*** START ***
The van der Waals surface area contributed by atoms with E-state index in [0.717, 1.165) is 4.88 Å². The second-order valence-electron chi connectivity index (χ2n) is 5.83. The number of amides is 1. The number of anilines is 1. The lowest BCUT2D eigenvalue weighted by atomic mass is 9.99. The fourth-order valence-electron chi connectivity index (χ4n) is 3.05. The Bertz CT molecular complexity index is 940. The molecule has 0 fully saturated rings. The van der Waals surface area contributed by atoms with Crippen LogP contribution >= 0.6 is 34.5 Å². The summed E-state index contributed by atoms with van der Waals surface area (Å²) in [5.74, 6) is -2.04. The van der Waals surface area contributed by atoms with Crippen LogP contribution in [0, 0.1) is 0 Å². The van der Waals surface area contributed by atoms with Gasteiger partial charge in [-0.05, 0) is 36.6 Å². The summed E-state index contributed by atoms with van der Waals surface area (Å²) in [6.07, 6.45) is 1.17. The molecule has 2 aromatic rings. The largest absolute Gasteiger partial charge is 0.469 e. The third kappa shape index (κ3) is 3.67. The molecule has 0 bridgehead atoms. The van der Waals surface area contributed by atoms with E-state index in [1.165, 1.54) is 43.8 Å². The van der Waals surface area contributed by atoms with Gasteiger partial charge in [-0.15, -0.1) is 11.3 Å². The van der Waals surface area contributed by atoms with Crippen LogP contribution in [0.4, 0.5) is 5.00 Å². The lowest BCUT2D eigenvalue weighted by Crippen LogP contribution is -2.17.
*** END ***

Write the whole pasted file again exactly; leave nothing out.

The van der Waals surface area contributed by atoms with E-state index in [0.717, 1.165) is 4.88 Å². The second-order valence-electron chi connectivity index (χ2n) is 5.83. The number of amides is 1. The number of anilines is 1. The lowest BCUT2D eigenvalue weighted by atomic mass is 9.99. The fourth-order valence-electron chi connectivity index (χ4n) is 3.05. The Bertz CT molecular complexity index is 940. The molecule has 0 fully saturated rings. The van der Waals surface area contributed by atoms with Crippen LogP contribution >= 0.6 is 34.5 Å². The summed E-state index contributed by atoms with van der Waals surface area (Å²) in [5.74, 6) is -2.04. The van der Waals surface area contributed by atoms with Crippen LogP contribution in [0, 0.1) is 0 Å². The van der Waals surface area contributed by atoms with Gasteiger partial charge in [-0.05, 0) is 36.6 Å². The summed E-state index contributed by atoms with van der Waals surface area (Å²) in [6.07, 6.45) is 1.17. The molecule has 2 aromatic rings. The largest absolute Gasteiger partial charge is 0.469 e. The third kappa shape index (κ3) is 3.67. The molecule has 0 bridgehead atoms. The van der Waals surface area contributed by atoms with E-state index in [1.165, 1.54) is 43.8 Å². The van der Waals surface area contributed by atoms with Gasteiger partial charge in [-0.15, -0.1) is 11.3 Å². The van der Waals surface area contributed by atoms with Crippen LogP contribution in [0.4, 0.5) is 5.00 Å². The lowest BCUT2D eigenvalue weighted by Crippen LogP contribution is -2.17.